Less than three years after it served overnight customers, the historic Sun ‘n Sand Motel in Santa Rosa, New Mexico, has declined into an eyesore and a magnet for homeless people, according to a detailed report this week in the print edition of the Guadalupe County Communicator.
Longtime Route 66 travelers likely will recognize the huge, Zia-influenced neon sign for the motel that was restored about 15 years ago with the help of a grant. The motel itself was built during the 1950s and remodeled about 1998, but closed in 2012 or 2013.
I’m a subscriber to the newspaper, and I haven’t yet received this week’s edition. However, publisher M.E. Sprengelmeyer was kind enough to send a copy of the story. An excerpt about the motel’s woeful state:
These days, more than half of the 40 rooms appear to be unsecured, with many doors bashed off their hinges, drapes flapping through broken window panes, and what’s left of a once-proud motor lodge now serving as a sort of unofficial homeless shelter in the shadow of that landmark Sun ‘n Sand sign.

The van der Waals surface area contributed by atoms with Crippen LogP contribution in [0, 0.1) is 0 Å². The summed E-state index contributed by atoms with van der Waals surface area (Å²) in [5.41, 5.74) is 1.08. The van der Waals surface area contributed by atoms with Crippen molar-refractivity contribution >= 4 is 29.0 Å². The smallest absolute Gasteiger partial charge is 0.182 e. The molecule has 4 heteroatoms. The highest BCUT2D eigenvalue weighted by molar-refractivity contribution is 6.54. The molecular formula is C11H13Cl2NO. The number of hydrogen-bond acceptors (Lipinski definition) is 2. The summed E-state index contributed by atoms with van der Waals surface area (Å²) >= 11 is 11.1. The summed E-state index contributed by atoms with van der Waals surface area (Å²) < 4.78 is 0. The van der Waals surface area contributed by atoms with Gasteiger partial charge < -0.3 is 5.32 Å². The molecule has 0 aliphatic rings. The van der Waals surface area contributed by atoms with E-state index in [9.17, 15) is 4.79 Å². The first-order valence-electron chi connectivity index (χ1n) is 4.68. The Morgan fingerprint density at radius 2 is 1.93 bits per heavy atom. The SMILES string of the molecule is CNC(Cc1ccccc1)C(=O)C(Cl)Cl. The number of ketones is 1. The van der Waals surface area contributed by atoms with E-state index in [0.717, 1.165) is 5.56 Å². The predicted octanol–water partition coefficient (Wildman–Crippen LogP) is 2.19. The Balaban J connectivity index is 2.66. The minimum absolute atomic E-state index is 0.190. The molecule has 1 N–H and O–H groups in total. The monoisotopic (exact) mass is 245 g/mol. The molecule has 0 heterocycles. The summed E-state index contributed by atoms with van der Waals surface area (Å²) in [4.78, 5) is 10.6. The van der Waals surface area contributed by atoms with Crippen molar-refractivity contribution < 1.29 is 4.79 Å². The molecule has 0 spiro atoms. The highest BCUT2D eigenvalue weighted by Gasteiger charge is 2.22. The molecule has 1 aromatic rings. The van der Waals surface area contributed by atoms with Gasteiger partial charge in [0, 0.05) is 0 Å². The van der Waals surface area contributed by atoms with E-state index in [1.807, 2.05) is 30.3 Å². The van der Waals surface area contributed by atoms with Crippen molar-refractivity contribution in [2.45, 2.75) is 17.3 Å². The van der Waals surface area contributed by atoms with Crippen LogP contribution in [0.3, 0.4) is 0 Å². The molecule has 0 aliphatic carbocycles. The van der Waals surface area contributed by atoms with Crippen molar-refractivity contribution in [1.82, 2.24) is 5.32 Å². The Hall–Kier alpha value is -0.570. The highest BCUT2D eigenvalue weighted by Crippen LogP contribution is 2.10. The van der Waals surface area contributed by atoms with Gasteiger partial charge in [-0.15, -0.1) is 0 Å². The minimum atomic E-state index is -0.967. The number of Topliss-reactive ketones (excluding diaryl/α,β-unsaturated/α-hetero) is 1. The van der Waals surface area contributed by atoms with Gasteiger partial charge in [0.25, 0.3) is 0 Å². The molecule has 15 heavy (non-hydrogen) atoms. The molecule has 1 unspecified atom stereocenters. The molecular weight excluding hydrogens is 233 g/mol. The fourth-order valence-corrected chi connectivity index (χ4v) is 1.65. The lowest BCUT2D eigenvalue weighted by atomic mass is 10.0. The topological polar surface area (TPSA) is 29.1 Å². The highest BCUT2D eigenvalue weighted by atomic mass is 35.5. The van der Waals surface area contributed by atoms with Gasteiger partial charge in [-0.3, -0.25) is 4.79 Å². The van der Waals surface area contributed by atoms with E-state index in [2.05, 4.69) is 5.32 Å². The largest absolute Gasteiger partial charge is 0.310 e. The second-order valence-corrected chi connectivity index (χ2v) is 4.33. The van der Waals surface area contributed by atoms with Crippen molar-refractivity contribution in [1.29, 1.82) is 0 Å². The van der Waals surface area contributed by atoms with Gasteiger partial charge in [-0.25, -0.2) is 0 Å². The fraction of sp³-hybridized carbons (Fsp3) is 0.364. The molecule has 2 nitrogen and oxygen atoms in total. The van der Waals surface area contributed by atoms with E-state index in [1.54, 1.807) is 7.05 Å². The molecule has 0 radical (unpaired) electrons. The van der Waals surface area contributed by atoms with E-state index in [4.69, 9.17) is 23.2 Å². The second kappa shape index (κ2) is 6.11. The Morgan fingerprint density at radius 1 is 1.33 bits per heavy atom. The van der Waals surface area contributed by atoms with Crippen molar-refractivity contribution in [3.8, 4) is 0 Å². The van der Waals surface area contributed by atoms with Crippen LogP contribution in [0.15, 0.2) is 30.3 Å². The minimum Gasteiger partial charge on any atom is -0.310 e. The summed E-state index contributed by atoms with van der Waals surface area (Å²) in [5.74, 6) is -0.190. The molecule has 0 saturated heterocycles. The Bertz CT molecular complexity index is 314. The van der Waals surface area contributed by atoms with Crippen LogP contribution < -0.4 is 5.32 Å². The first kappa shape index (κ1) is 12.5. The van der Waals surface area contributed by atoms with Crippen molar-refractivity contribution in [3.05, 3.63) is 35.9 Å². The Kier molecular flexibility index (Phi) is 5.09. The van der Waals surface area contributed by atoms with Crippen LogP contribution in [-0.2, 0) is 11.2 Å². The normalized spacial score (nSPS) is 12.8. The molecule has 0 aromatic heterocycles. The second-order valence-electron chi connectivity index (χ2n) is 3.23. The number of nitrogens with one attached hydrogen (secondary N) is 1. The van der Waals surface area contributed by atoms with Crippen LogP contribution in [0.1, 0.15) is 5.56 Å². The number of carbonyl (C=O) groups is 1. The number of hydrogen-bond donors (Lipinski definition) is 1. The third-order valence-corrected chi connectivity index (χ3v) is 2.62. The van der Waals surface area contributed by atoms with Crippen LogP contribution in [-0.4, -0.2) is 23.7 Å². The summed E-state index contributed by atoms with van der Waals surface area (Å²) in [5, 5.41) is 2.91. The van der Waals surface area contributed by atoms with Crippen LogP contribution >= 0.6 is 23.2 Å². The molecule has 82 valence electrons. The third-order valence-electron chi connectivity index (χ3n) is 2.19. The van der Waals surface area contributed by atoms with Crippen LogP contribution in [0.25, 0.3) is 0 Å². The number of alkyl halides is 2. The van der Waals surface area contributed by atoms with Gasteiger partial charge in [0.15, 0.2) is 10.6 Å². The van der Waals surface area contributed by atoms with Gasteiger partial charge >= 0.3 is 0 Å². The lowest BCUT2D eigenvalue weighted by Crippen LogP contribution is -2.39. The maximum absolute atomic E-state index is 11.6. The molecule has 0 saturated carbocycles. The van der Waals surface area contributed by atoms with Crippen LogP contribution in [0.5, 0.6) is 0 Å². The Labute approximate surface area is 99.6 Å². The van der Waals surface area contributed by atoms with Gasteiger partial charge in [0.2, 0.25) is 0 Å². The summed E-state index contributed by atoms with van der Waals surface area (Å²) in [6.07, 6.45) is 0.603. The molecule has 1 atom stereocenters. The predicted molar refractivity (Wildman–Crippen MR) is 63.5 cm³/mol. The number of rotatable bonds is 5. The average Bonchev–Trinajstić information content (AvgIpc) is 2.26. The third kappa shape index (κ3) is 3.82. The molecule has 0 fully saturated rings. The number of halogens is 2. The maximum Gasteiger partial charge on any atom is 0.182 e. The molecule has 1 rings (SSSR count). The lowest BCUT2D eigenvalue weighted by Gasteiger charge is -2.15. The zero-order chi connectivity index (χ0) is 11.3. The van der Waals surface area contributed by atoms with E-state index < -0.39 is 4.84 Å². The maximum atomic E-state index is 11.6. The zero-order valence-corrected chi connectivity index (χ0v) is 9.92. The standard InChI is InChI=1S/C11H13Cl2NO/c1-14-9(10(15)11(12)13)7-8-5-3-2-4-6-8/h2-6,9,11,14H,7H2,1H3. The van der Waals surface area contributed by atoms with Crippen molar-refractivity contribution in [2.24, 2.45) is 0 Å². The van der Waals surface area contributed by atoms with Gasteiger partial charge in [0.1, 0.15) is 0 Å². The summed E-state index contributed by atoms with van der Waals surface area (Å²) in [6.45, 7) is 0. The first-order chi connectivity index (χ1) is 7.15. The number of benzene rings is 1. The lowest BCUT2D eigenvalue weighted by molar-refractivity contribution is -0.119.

Amid the broken glass, litter and weeds, the old motel is becoming a bigger and bigger headache for police. And the situation is heartbreaking to those who remember the landmark motel in happier times, as one of the most prominent local lodging establishments in an era before the sterile, stucco national chains arrived.
“It’s painful to see a part of your life kind of just disintegrate,” said former motel owner Carmen Trujillo, whose family lived in a corner of the Sun ‘n Sand in the late 1970s while their house across town was being built. “That was part of our life for a while, and it was even part of our kids’ life.”
Here’s a vintage postcard of the Sun ‘n Sand Motel:
And here’s the top half of the front page of the Communicator this week:
According to the Communicator, the motel faced increasingly tough challenges from newer motels closer to Interstate 40. The motel eventually was turned over to a bank.
The motel already needed extensive renovations, previous operator Moe Patel said. But then a historic storm July 3, 2013, that left up to two feet of hail in the city damaged the motel. The newspaper says the building now would need hundreds of thousands of dollars in repairs simply to bring it up to code. The motel continues to decline, and city officials increasingly are considering contacting the owner to clean it up, secure it and abate its nuisances.
(Image of the Sun ‘n Sand Motel neon sign by el-toro via Flickr; Vintage image of the Sun ‘n Sand Motel via 66Postcards.com; image of the front page of the Guadalupe County Communicator via the Newseum)